Article by: Hari Yellina (Orchard Tech)
Due to the global shortage of urea, the prices are soaring to levels not seen in over a decade. In this time of shortages and inflation worries, that alone might not sound too surprising. However, urea links up to several disparate-looking strands of global economic disruption, showing how easily extreme weather and shipping turmoil can cause supply shortfalls to radiate. People and industries of all kinds are feeling the shocks. In India, a lack of urea has made farmers fear for their livelihoods. In South Korea, it meant truck drivers could not start their engines.
Urea is an important type of agricultural fertilizer, so rising prices could ultimately mean higher costs at dinner tables around the world. The United Nations Food and Agriculture Organization’s index of food prices is already at its highest level since 2011. The coronavirus pandemic has caused huge numbers of people to face hunger, and increased food prices could cause even more to have trouble meeting basic dietary needs. Prices of two other widely-used plant foods are skyrocketing as well.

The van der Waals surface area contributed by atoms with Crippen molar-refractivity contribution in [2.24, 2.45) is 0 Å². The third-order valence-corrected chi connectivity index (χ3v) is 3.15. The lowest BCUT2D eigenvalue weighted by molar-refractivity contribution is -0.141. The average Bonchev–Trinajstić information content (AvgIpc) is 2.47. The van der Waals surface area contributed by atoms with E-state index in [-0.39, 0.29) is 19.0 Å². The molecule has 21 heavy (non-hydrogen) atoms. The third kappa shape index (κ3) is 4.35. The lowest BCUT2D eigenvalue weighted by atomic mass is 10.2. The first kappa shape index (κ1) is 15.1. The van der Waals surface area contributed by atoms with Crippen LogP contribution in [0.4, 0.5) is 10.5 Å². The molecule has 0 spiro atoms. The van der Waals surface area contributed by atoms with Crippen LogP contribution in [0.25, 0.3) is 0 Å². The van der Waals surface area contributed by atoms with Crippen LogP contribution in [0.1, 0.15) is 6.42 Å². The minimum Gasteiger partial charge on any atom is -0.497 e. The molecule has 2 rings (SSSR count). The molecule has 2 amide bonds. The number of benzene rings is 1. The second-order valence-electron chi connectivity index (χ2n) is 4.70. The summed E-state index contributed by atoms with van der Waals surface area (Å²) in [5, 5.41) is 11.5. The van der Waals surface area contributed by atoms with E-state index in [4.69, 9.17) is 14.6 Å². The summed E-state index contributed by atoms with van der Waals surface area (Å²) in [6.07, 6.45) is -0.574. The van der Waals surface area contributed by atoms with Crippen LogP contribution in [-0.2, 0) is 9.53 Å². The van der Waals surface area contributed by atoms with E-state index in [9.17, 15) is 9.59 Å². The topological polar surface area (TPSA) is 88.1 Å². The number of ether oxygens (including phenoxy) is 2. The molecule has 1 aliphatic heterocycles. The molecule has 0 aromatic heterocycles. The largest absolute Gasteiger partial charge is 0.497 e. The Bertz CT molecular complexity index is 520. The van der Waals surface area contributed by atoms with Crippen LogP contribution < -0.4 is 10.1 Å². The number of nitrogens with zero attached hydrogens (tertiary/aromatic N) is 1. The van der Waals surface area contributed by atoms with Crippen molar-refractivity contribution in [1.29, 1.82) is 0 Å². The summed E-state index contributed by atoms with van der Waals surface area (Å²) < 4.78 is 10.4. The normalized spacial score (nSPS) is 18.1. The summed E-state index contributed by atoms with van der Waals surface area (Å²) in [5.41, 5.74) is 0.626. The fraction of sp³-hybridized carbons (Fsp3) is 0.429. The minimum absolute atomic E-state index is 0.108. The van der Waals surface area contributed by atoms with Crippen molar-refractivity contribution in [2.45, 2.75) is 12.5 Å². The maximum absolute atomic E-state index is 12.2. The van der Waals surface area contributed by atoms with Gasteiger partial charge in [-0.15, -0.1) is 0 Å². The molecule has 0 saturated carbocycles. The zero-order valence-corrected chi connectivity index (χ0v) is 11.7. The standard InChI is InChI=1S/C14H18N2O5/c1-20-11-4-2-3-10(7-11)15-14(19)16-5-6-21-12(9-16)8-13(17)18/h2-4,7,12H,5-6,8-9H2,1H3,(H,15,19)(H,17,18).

One big reason for surging fertilizer prices is the surging prices of coal and natural gas. The urea in your urine is produced in the liver. The industrial kind is made through a century-old process that uses natural gas or gas derived from coal to produce ammonia, which is then used to synthesize urea. China and Russia, two of the biggest producers, have restricted exports to ensure supplies for their own farmers. In China’s case, an energy crunch led some areas to ration electricity, which forced fertilizer factories to slash production.
Hurricane Ida drove several large chemical plants to suspend operations when it tore through the U.S. Gulf Coast in August. Western sanctions on Belarus have hit that nation’s production of potash, the key ingredient in another fertilizer. Port delays and high freight fees — plant food is bulky stuff — have added to costs. Therefore, until this crisis is properly dealt with, the global urea shortage will haunt all industries.